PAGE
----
Germany’s Federal Criminal Police Office (BKA) is to set up a unit to investigate hate crimes, according to a government plan seen by dpa on Wednesday.
The move cames after a right-wing extremist attacked a synagogue in Halle in eastern Germany, killing two people near the building.
As part of the nine-point plan, online platforms will be obliged to inform the BKA unit of content containing death threats or incitement to violence.
Local politicians, paramedics and emergency doctors are to receive stronger legal protection against attacks.
The plan also includes a provision that would impose tougher punishments for people who stalk others online, and those who subject others to hate speech or abuse.
The plan is still subject to approval by the German parliament, the Bundestag.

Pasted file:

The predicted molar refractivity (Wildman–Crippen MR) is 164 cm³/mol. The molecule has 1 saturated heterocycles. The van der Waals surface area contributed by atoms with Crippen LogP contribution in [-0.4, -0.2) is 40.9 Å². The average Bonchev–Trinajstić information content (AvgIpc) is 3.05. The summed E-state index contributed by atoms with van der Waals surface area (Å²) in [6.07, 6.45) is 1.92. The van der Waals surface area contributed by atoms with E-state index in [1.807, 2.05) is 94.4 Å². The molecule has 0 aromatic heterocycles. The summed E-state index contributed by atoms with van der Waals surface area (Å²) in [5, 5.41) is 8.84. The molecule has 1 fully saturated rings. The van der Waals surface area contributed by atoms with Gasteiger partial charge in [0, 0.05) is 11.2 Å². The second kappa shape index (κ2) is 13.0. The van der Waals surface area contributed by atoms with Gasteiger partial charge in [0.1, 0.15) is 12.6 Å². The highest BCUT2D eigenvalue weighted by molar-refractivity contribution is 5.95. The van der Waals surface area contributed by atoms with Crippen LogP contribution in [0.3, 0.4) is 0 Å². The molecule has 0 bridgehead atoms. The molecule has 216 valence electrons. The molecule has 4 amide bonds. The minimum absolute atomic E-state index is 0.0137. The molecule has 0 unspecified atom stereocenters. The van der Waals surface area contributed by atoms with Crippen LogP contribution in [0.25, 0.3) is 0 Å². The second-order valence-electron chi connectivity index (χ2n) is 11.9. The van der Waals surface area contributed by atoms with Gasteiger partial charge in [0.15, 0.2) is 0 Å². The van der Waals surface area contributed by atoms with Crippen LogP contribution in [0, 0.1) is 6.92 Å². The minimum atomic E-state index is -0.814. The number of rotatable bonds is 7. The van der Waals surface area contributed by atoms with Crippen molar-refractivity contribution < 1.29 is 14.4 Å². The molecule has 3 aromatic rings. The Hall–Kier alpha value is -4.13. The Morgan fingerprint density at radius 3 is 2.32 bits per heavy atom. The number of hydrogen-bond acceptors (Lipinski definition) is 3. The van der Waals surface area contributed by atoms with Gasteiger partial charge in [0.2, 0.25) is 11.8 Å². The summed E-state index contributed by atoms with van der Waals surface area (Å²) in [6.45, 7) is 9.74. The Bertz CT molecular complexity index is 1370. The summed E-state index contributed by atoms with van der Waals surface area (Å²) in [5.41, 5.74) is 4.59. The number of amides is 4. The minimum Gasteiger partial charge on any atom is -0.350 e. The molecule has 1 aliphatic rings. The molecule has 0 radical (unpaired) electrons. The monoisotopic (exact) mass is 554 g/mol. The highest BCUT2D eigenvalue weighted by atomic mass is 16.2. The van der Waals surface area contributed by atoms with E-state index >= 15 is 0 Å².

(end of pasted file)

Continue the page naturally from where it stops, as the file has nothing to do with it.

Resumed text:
On Oct. 9, a 27-year-old German man unsuccessfully tried to force himself inside a synagogue in Halle.
He then shot a 40-year-old woman in the street and a 20-year-old man in a nearby kebab shop.
“You just have to see the red line between the NSU to Luebcke and Halle and many, many more incidents,’’ said Interior Minister Horst Seehofer while presenting the plan in Berlin.
He was referring to the National Socialist Underground (NSU) targeting Turks in Germany between 2000 and 2006 and the murder in June of Walter Luebcke, a local politician, who backed Chancellor Angela Merkel’s open immigration policy.